What interests me about all of this is that it’s not cut and dry and it’s difficult to take sides.  Language is complicated.  The name was never meant to be derogatory towards any group, but it has come to mean something very hurtful to the relatively sizable minority population living in Ft. Collins as well as advocates for immigration rights all over the country.

In a letter to Turner inviting him to attend a meeting of concerned citizens in Ft. Collins, Colorado State University assistant English professor Antero Garcia wrote,“The restaurant will be located in the same area that current Fort Collins residents remember often seeing signs saying ‘No dogs or Mexicans.’ It is under this legacy of American racist practices that the name Illegal Pete’s becomes unacceptable.” (from an article by Josie Sexton, The Coloradoan)

Turner expresses dismay about receiving a great deal of support from anti-immigration advocates, whose thinking he is in no way aligned with.  He has met with the protesters, and has given the entire matter a lot of heart-felt consideration, but at the end of the day, he has decided not to change the name of the business.

Because I’m familiar with the history of the restaurant and I’m aware of Pete Turner’s pro immigration activities outside of this matter, in the end, I support him.  But as indicated earlier, I don’t believe it is cut and dry.

One of the more interesting comments from the NYT article is as follows:

Uga Muga

Miami 3 days ago

“The comments are overwhelmingly pro freedom of expression, find the issue silly or see misplaced passions on the immigration issue.”

“I note a country where imagery drives motivation. It may be the case across humanity. Exerting or attempting to exert control over opinion is what advertising and propaganda are all about. There are innumerable examples; I don’t know which are the most stunning. Liberty cabbage, freedom fries….. how about the Peoples “Republic” of China?”

“Words are not the thing but the thing is often about words.”

Tour de Neglect featured in the Guardian!

When I first moved to Buffalo for my MFA in photography in 2000, I spent a lot of time photographing all over the city for a project I was working on about abandoned toys.  I found plenty of subjects for my project on Buffalo’s run down East Side and I became very familiar with the area.

Recently, when I saw a facebook invite from David Torke, I jumped at the opportunity to participate in his September edition of Tour de Neglect.   David is a Buffalo photographer, blogger and community activist whose efforts to bring much needed love and attention to the East Side have been getting some impressive press lately.  I’d read about past tours in various local publications and I was excited to get involved.

David’s efforts were recently featured in the Guardian and I am honored to have a couple of snaps I took on that ride included in the article by Ethan Powers.

Here’s a link to the article – The Tour de Neglect: a cycle ride through Buffalo’s deprived East Side.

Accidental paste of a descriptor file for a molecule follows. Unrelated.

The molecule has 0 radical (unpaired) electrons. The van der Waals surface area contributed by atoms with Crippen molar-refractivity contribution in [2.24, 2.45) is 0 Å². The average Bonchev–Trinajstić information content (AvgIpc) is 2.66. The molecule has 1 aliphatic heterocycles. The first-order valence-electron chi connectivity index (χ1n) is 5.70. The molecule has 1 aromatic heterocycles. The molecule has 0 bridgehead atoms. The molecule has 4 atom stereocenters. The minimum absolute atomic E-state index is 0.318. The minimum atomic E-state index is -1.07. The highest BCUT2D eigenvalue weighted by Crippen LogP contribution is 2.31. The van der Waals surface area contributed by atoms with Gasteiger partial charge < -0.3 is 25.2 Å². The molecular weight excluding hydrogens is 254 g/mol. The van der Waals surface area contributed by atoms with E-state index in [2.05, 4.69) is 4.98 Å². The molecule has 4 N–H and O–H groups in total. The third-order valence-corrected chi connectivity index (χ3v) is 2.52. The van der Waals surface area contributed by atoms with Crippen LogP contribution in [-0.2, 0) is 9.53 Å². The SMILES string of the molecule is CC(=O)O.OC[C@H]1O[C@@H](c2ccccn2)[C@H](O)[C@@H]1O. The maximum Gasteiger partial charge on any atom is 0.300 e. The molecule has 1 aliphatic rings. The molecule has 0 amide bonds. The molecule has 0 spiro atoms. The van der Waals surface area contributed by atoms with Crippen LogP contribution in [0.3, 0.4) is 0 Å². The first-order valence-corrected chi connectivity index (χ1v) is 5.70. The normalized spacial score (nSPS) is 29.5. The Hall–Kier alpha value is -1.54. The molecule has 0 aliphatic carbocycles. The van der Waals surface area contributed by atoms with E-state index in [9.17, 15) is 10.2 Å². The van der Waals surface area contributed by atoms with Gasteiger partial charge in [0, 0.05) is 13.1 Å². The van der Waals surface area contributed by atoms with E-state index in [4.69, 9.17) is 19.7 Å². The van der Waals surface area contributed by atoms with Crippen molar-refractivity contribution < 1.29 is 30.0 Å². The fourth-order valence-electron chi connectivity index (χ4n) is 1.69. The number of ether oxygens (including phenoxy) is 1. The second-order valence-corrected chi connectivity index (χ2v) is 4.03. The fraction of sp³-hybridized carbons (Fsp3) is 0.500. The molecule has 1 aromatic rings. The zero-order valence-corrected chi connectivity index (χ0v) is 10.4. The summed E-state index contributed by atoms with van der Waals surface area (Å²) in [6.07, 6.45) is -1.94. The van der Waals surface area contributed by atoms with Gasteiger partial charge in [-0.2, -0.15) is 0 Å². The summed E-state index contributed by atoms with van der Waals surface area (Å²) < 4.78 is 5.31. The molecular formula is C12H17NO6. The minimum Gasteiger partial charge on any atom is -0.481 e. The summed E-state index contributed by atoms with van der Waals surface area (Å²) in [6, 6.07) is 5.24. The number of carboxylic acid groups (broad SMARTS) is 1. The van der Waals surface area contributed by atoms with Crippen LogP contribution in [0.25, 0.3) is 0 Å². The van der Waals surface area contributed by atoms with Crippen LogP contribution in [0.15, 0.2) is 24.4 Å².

Thinking of Dad

Father’s Day was Sunday and I spent much of the day traveling home from Morganton, North Carolina where two friends were married over the weekend. Reunions took place and numerous introductions marked the occasion of their wedding. We managed to stretch the merriment out over several days, by spending some time in Asheville walking around, shopping and seeing the sights.

One of the many shops we visited was Paul Taylor Custom Sandals and Belts, where they’ve been crafting beautiful sandals, belts and other leather goods by hand since 1965. They sell their goods to the many tourists who frequent the Haywood Street area of Downtown Asheville. I was reminded of my father as soon as I approached the shop window. Paul Taylor’s also features the largest collection of vintage sterling silver and solid brass belt buckles in the country. I’ve always associated these belt buckles with the many timeless old men I’ve encountered throughout my life who never quite grew up to be cowboys. My father was one of those old men. He was born and raised on a tobacco farm in Kentucky. He moved to Omaha to work as a draftsman for a cabinet maker, but eventually ended up employed in various jobs over the years at auto parts stores in the area. He did this for the rest of his working life until retirement.

There were many things about my father that never changed; like the flat top buzz cut he sported long after his days as an enlisted man in the Marines. I remember him as somewhat tall and alarmingly thin, slightly hunched and always smoking. He usually wore jeans and a button down shirt tucked in and cinched tight with an old leather belt featuring one of his prized belt buckles.

I have no clear memory of my father as a young man. He was 43 when I was born. By the time I was able to comprehend the complexities of age, he was approaching 50. Even in his early 50s, years of heavy smoking and under eating gave him the appearance of an elderly man. As children, my sisters and I were accustomed to correcting friends who assumed he was our grandfather.

Throughout his life, my father was a man of few words. Chain-smoking was his only apparent vice. He spent long weekends reading cheap science fiction. This is where he seemed to find the most happiness. He worked hard at his job. At home he relaxed in front of the television set. His heroes were, Clint Eastwood, Ronald Reagan and God.

After his death, there were small squabbles among the sisters over his possessions. Nothing had any real value beyond whatever importance we may have assigned, each in our own way, to the objects as tokens of love from our father. As the only sister living away from Omaha, I settled on three small items that were easy to pack and take on an airplane. Each object I chose came from one of his numerous collections. Each of his collections was made up of small treasures that, at one time or another had tickled his quiet heart in some way. A pearl handled pocket knife from his knife collection was my first choice. Next I selected a Sergio Leone Spaghetti Western from his assortment of DVDs. And finally, as if he were there to see, I grabbed one of his many belt buckles, this particular one fashioned in the shape of a locomotive. I wanted to remember the love of trains I shared with my father when I was very small.

Walking into Paul Taylor’s around Father’s day was fortuitous for me. I’ve been thinking about Dad a lot lately.